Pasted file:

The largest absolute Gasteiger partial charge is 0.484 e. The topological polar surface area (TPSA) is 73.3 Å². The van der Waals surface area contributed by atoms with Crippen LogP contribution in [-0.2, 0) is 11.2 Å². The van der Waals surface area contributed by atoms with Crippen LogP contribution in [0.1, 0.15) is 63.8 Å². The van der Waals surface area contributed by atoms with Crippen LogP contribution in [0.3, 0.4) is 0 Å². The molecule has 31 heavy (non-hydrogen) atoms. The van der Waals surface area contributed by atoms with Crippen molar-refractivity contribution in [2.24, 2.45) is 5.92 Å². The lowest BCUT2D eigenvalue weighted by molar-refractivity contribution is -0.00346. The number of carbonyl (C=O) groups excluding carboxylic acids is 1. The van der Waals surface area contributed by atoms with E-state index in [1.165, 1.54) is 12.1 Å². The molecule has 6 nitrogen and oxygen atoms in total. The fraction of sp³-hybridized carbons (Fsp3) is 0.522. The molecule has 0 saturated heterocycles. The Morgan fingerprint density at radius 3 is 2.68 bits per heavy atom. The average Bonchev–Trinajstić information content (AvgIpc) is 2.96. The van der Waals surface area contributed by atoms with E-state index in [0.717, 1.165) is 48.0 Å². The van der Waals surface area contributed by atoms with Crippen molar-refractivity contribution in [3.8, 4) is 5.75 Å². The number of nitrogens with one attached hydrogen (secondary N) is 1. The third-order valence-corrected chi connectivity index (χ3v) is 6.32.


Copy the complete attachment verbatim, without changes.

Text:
The largest absolute Gasteiger partial charge is 0.484 e. The topological polar surface area (TPSA) is 73.3 Å². The van der Waals surface area contributed by atoms with Crippen LogP contribution in [-0.2, 0) is 11.2 Å². The van der Waals surface area contributed by atoms with Crippen LogP contribution in [0.1, 0.15) is 63.8 Å². The van der Waals surface area contributed by atoms with Crippen LogP contribution in [0.3, 0.4) is 0 Å². The molecule has 31 heavy (non-hydrogen) atoms. The van der Waals surface area contributed by atoms with Crippen molar-refractivity contribution in [2.24, 2.45) is 5.92 Å². The lowest BCUT2D eigenvalue weighted by molar-refractivity contribution is -0.00346. The number of carbonyl (C=O) groups excluding carboxylic acids is 1. The van der Waals surface area contributed by atoms with E-state index in [1.165, 1.54) is 12.1 Å². The molecule has 6 nitrogen and oxygen atoms in total. The fraction of sp³-hybridized carbons (Fsp3) is 0.522. The molecule has 0 saturated heterocycles. The Morgan fingerprint density at radius 3 is 2.68 bits per heavy atom. The average Bonchev–Trinajstić information content (AvgIpc) is 2.96. The van der Waals surface area contributed by atoms with E-state index in [0.717, 1.165) is 48.0 Å². The van der Waals surface area contributed by atoms with Crippen molar-refractivity contribution in [3.8, 4) is 5.75 Å². The number of nitrogens with one attached hydrogen (secondary N) is 1. The third-order valence-corrected chi connectivity index (χ3v) is 6.32.